What is the absolute most heartbreaking part of this is that teachers, school staff, and administration are genuinely good people (for the most part) that really want the best for the kids they spend seven and a half hours with Monday through Friday. These are people who paid lots of money for one of the most undervalued, underappreciated jobs in the United States. These are people who set out to change the world, and end up getting “normed” themselves. Meet certain indicators or your job is on the line. A ten minute observation might be all an evaluator sees of your classroom for several months. If they didn’t like what they saw in those ten minutes, you’ll be reprimanded. Just like standardized tests for students, these standardized evaluations for teachers leave no room for creativity, passion, or fun. They don’t respect who we are as individuals; and more importantly novice teachers are expected to operate at the same level as a teacher who has a decade or more of experience.

I really do love my job; and in no capacity regret getting my degree in education or choosing to take this journey as a teacher. It is a job that teaches you as much as you teach your students. It is a powerful lesson in patience, understanding, and gratitude; all traits most people can stand to work on. But ultimately, I already know that I will not spend my entire career in the classroom. It is a noble and rewarding job, however, not an easy one — mentally or emotionally. I know eventually I will reach a point in my life when I need a change of scenery. It will be too exhausting.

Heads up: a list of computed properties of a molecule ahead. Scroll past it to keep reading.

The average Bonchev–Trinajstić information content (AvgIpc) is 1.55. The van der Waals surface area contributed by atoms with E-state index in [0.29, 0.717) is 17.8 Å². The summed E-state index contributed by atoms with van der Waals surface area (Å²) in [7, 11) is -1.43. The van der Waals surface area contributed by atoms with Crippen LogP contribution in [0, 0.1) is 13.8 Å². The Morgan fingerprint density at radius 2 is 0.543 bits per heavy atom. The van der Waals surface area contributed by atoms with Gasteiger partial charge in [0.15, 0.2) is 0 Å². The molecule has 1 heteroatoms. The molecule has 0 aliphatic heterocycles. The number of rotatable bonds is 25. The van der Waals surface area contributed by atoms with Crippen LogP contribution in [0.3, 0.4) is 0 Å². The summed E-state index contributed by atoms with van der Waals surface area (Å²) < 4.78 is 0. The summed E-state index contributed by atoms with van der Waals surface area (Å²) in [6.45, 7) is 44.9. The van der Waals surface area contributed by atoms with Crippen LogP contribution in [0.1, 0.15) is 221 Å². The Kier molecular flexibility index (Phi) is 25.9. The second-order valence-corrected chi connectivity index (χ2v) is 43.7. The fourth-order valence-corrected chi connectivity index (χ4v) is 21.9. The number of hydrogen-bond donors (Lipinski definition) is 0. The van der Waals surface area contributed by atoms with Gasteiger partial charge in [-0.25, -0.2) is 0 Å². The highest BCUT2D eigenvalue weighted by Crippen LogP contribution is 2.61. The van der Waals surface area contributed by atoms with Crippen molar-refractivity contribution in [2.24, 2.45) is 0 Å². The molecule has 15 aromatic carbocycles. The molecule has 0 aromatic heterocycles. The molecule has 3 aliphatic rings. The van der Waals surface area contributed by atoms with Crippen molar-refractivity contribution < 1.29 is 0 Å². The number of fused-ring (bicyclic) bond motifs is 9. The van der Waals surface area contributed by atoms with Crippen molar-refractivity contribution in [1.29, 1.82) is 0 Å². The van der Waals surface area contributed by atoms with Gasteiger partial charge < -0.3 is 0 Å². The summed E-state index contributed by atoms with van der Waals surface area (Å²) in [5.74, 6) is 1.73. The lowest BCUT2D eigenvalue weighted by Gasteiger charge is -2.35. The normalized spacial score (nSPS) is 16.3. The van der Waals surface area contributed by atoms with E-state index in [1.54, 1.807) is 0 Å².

Our system of education has become dehumanizing. It feels more like a chore than a privilege; from the top down, our education system needs to be restructured in a way that energizes the learning process. We need to focus on the children we serve, and not on their academic shortcomings. We need to celebrate individuality, creativity, and multiple intelligences. Just because a child isn’t “reading at grade level” doesn’t make them less. They are not lesser people because they don’t do well on a stupid test. But our system tells them they are lesser. More so, leading children to believe there is only one way to be “smart” is cruel. Billions of people have lived happy lives without taking or scoring well on standardized exams. Why do we place so much value on something so insignificant as test scores? Why is it considered prudent to learn algebra? Isn’t it more important for our students to understand our system of government? Should we be teaching them to fact check? To stand up for social justice?

Our education system will never be effective until we learn to honor the individual, and the individual’s desire to learn.